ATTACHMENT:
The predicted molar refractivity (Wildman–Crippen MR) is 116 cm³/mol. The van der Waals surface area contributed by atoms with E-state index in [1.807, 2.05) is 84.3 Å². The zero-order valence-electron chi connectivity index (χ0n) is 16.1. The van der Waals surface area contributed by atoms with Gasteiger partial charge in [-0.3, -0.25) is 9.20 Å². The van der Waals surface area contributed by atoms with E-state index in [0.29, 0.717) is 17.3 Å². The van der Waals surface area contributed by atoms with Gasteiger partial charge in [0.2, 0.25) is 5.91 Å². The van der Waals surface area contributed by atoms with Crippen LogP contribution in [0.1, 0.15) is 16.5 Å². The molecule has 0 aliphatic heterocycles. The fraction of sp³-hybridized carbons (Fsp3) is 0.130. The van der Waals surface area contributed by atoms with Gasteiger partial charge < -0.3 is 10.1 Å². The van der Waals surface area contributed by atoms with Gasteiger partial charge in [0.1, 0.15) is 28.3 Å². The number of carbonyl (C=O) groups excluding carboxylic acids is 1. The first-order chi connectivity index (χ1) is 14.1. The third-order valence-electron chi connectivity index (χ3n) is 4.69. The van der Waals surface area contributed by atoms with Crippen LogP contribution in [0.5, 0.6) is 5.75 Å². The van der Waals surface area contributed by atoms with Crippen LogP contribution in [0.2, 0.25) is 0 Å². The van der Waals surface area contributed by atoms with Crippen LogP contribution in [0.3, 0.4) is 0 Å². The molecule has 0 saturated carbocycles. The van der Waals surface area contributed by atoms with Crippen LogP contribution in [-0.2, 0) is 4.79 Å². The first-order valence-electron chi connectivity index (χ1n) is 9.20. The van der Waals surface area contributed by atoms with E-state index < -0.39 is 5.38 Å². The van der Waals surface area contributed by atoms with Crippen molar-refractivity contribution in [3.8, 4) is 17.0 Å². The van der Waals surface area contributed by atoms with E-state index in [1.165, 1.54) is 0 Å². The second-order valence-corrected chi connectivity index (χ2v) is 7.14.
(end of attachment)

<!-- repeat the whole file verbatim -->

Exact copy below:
The predicted molar refractivity (Wildman–Crippen MR) is 116 cm³/mol. The van der Waals surface area contributed by atoms with E-state index in [1.807, 2.05) is 84.3 Å². The zero-order valence-electron chi connectivity index (χ0n) is 16.1. The van der Waals surface area contributed by atoms with Gasteiger partial charge in [-0.3, -0.25) is 9.20 Å². The van der Waals surface area contributed by atoms with E-state index in [0.29, 0.717) is 17.3 Å². The van der Waals surface area contributed by atoms with Gasteiger partial charge in [0.2, 0.25) is 5.91 Å². The van der Waals surface area contributed by atoms with Crippen LogP contribution in [0.1, 0.15) is 16.5 Å². The molecule has 0 aliphatic heterocycles. The fraction of sp³-hybridized carbons (Fsp3) is 0.130. The van der Waals surface area contributed by atoms with Gasteiger partial charge < -0.3 is 10.1 Å². The van der Waals surface area contributed by atoms with Gasteiger partial charge in [0.1, 0.15) is 28.3 Å². The number of carbonyl (C=O) groups excluding carboxylic acids is 1. The first-order chi connectivity index (χ1) is 14.1. The third-order valence-electron chi connectivity index (χ3n) is 4.69. The van der Waals surface area contributed by atoms with Crippen LogP contribution in [0.5, 0.6) is 5.75 Å². The van der Waals surface area contributed by atoms with Crippen LogP contribution in [0.2, 0.25) is 0 Å². The van der Waals surface area contributed by atoms with Crippen LogP contribution in [0.3, 0.4) is 0 Å². The molecule has 0 saturated carbocycles. The van der Waals surface area contributed by atoms with Crippen LogP contribution in [-0.2, 0) is 4.79 Å². The first-order valence-electron chi connectivity index (χ1n) is 9.20. The van der Waals surface area contributed by atoms with E-state index < -0.39 is 5.38 Å². The van der Waals surface area contributed by atoms with Crippen molar-refractivity contribution in [3.8, 4) is 17.0 Å². The van der Waals surface area contributed by atoms with E-state index in [1.165, 1.54) is 0 Å². The second-order valence-corrected chi connectivity index (χ2v) is 7.14.